Programming is Tuesday in the morning and then archives Tuesday afternoon.   I'm going to sleep in a half hour but should have more of starting out with Python done by then.   I'm also going to turn some skeins into balls while I do this. 


Onto the actual book.   


Boring.   So dry.   


And yet, the actual ways that special libraries work is fascinating.   Sometimes there's no way to go 'hey, statistics, and holy cheeseballs we need more statistics stat' without being dry - or 'hey, lol, so many less special libraries now so good luck getting those jobs!!!!1!!!' without being a bit alarmist.   


Necessary work, but comparing it to the archives reading on how James Joyce estate liked suing the shit out of everyone, or how Pinochet was a complete bastard and archives helped, or how the US government was a complete bastard about surveillance and Puerto Rico and how archives helped, or how Iraq's archival material was stolen, and hey, can they have that shit back so it can help them?   It was just a matter of taking a deep breath, going, 'hey, guess what, you need to know this,' and forcing myself to finish.   Yes, forcing myself, and this is a four star.   Because as boring as this might have been, it was eye opening, necessary, and incredibly well written.   Could this have been, say, funnier?   Sure.   It could have, but it would have undercut a lot of the importance.   And the authors did go for humor, when it proved their point, when it was necessary, and when it didn't undercut their point.  


I honestly can't see anyone writing this and balancing the needs and doing it better.   So knocking off one star, because I didn't connect with the material as much as I'd hoped, and giving it four stars for being the necessary book it had to be.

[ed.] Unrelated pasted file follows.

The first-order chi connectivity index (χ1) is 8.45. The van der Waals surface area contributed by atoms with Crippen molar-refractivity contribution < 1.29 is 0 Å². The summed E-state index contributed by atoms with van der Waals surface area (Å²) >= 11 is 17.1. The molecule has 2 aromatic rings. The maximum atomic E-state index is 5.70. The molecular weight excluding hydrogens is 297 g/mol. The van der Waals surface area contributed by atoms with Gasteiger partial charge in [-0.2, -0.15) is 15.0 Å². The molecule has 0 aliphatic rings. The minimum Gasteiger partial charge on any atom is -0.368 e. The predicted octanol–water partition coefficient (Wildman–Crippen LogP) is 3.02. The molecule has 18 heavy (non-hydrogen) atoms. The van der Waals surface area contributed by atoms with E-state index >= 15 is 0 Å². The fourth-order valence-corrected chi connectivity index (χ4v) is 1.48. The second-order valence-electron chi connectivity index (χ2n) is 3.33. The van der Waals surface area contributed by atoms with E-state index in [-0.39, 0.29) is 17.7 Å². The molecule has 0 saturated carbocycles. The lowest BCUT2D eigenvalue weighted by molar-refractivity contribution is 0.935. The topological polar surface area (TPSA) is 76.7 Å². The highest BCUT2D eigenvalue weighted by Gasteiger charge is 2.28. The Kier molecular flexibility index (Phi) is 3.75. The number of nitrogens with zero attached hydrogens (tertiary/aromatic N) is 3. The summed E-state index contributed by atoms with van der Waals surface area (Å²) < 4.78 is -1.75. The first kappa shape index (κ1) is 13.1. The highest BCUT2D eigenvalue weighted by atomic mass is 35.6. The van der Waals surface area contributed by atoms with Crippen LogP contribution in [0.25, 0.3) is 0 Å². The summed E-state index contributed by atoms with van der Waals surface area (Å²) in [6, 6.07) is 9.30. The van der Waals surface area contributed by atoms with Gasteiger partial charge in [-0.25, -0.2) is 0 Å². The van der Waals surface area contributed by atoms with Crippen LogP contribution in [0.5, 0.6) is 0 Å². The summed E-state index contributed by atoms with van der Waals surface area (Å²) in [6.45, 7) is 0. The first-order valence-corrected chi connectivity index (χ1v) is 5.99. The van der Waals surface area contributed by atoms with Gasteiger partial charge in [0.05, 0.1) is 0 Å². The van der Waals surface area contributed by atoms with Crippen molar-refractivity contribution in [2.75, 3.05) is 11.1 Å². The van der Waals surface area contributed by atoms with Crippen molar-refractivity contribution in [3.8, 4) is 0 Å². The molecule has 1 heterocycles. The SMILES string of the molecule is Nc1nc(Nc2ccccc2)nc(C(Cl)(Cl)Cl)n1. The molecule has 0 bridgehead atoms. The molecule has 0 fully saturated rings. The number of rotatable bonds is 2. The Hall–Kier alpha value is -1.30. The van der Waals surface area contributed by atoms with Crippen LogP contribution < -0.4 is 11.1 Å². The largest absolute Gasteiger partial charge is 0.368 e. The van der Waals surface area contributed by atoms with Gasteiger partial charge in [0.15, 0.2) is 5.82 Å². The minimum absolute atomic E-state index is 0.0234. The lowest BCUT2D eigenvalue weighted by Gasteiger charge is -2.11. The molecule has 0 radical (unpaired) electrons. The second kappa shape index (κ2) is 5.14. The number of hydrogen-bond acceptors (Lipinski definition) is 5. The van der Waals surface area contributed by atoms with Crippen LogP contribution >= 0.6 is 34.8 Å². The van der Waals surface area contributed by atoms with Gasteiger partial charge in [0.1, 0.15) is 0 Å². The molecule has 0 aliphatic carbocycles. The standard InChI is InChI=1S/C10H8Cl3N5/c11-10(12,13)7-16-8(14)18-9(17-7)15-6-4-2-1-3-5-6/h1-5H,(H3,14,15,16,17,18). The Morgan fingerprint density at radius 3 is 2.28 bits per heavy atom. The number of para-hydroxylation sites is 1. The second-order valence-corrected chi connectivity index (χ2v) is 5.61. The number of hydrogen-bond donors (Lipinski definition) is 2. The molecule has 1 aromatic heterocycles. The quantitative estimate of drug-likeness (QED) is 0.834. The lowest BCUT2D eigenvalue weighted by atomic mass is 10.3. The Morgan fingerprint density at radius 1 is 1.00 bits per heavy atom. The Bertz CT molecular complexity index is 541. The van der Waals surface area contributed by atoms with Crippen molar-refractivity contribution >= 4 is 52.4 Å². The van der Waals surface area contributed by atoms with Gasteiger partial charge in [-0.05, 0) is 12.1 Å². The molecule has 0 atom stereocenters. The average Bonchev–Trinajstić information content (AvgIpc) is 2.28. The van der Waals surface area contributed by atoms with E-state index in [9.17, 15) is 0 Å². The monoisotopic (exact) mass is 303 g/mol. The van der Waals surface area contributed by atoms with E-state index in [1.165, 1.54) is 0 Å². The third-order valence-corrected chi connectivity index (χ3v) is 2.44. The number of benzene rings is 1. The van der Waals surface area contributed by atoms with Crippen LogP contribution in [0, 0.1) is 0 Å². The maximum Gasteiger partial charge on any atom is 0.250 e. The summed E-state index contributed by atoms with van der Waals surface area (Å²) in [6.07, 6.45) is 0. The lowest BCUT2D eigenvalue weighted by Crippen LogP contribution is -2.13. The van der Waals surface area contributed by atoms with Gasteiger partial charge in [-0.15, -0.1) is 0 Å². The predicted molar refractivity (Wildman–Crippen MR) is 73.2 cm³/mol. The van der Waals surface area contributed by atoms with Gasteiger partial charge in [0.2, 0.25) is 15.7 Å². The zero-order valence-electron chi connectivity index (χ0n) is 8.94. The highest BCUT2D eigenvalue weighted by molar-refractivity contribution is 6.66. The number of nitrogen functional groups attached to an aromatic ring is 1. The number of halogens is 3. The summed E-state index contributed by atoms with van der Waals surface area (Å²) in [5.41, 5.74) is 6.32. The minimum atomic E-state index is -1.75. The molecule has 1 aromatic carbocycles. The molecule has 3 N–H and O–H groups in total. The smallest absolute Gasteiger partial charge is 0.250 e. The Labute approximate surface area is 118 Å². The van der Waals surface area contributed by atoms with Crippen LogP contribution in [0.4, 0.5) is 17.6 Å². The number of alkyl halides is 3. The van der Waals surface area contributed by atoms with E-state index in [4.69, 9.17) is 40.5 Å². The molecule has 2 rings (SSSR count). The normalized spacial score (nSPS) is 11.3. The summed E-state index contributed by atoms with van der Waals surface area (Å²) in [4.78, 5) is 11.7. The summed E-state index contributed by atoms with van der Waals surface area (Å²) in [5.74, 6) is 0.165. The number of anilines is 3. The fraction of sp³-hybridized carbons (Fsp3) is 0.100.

And hey, I'm almost 100% sure that I'm not supposed to be on a special libraries track based on this book - but that's not a dig at special libraries or librarians.   They do essential work.  I'm just not suited to a corporate library, which says more about the fact that they have needs, I have a certain personality and, hey, their needs and my personality have conflicts.   Other people have different personalities - not better, or worse, just different - that would make them go 'oh, hells yes, this is for me'.  


But I'm also almost 100% sure that I will get vital knowledge from this class, based on this book, and I'm going to put that to good use when I end up where I need to be!

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text 2018-01-17 23:38
Reading progress update: I've read 150 out of 167 pages.
Special Libraries: A Survival Guide - Toby Pearlstein,James M Matarazzo

I want to read and knit, and it's haaaaard to do that on the super comfortable chair I'm on. I'm also watching the news, and I can't do this dry and that depressing combined :/


So I'm going to start some online reading for this class: so much easier knitting and reading on the computer.  I also have very little left to do and I have to drive someone to work tomorrow and wait for them at a DD for an hour or so.   Sooooo... I'll finish up there with a donut, because I got a couple DD GCs in a gift swap.   I'll finish this book and continue with the Python book...

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text 2018-01-17 21:48
Reading progress update: I've read 137 out of 167 pages.
Special Libraries: A Survival Guide - Toby Pearlstein,James M Matarazzo

This tracks.   About 25 pages, and then I cry uncle and need to read something else...